Daily Management Review

Bartender Wins $1 Million in Lottery From $20 dollar He Found on the Street


09/01/2015




Bartender Wins $1 Million in Lottery From $20 dollar He Found on the Street
20 dollars is worth 1 million.
 
That’s what bare tender Bartender Hubert Tang fond out after he bought two $10 scratch-off tickets with $20 he found lying on the streets outside San Francisco Airport.
 
One of the tickets that Tang had bought hit the jackpot lottery and he became a millionaire overnight. The store from where he had purchased the tickets also benefited $5000 dollars as bonus as Tang’s luck seemed to have rubbed on to the store as well.
 
The California Lottery announced this in a statement recently.
 
And if Tang is lucky the second time, the second ticket can also win up to $25,000, the statement said.
Tang however would not e able to take home the entire $1 million as he has to pay taxes on the winning amount. He would have to shell out a total of 52.9% in taxes payable to the federal and the California government. Of this the Federal tax share is 39.6% while 13.3% of the amount has to be paid to the California state exchequer.
 
Though the tax bill for lottery is quite high in the US, it should be remembered therefore that one should only count the amount of lottery won after calculating the taxes payable. Even then, people like Tang who end up winning huge amounts assume they will still end up with a lot. 
 
The other downside of the winning a lottery as big as Tang is that sometimes, some winners end up with friends, family or co-workers claiming a share of the loot. Apart from taking an ugly turn defending a law suit claim for the ticket, it would also dent the pocket even before one could get hands on the money from the lottery if the inevitable lawyer fees for defending against the claims are taken into account.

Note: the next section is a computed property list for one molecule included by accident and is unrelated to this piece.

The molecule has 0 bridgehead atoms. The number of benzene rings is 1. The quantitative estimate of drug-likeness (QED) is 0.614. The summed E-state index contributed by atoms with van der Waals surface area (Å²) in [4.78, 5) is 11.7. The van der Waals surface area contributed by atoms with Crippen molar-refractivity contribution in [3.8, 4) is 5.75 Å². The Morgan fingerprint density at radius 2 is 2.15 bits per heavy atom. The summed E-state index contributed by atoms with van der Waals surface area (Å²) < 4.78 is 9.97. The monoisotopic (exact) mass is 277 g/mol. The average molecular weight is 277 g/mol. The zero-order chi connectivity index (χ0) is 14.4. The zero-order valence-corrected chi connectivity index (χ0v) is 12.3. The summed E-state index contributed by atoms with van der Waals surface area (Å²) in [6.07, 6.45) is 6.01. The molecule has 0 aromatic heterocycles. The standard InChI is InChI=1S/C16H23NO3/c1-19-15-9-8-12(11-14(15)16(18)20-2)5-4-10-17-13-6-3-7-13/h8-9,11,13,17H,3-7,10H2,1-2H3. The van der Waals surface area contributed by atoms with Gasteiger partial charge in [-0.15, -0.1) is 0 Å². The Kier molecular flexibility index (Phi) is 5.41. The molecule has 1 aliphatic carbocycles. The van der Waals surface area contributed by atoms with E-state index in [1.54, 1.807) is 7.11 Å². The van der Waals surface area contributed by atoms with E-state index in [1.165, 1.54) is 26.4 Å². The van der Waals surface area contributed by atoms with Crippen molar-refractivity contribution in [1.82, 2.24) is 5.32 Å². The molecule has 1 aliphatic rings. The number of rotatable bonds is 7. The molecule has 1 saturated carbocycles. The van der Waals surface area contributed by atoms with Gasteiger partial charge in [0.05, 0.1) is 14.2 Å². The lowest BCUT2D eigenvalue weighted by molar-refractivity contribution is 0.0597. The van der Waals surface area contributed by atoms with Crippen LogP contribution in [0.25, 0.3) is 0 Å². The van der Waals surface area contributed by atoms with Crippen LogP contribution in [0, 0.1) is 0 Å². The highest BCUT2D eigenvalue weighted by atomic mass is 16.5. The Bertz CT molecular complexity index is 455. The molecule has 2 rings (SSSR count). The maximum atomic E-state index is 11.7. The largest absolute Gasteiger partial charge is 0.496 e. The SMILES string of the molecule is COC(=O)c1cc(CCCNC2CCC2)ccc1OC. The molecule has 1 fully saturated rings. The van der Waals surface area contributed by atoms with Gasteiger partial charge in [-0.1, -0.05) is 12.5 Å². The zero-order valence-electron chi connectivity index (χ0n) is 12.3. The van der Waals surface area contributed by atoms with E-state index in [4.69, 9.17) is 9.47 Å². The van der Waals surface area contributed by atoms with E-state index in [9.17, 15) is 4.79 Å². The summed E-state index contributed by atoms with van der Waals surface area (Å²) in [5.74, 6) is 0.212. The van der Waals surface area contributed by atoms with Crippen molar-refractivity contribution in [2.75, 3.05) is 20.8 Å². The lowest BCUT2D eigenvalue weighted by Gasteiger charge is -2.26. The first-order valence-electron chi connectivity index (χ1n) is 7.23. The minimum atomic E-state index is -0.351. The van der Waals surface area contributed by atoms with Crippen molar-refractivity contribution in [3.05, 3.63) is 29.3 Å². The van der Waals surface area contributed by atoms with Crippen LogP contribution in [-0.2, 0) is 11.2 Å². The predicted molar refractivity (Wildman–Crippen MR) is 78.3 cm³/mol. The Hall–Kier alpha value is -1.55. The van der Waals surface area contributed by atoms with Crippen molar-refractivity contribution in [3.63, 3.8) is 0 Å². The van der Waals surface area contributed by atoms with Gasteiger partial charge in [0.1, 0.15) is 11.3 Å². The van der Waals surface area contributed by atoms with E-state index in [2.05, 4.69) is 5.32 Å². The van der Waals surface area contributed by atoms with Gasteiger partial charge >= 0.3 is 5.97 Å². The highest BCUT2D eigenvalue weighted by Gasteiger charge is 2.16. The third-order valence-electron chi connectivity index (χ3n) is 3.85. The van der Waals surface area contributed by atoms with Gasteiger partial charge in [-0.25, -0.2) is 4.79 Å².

Tang says that he may soon begin leaving $20 bills on the street in random places to spread his good fortune. However for Tang, the giving away of money from the lottery won would also raise tax issues especially if he gives away large amounts.
 
In the US only up to 50% of your “contribution base”—generally your adjusted gross income can be deducted for charitable contributions. That means that even if Tang gives away the entire amount he won in charity, he would still be able to deduct only half of the total amount.
 
For gifts to certain private non-operating foundations, veterans’ organizations, fraternal societies and nonprofit cemeteries, the limit is even lower at 30%. One has just five years to use the winning money up even as the winner can carry over excess deductions from one year to the next. One would still have to pay taxes on t he amount that is left or has not been used up.

So wining a million dollar lottery is not all that fun after all – or is it?
 
(Source:www.forbes.com)






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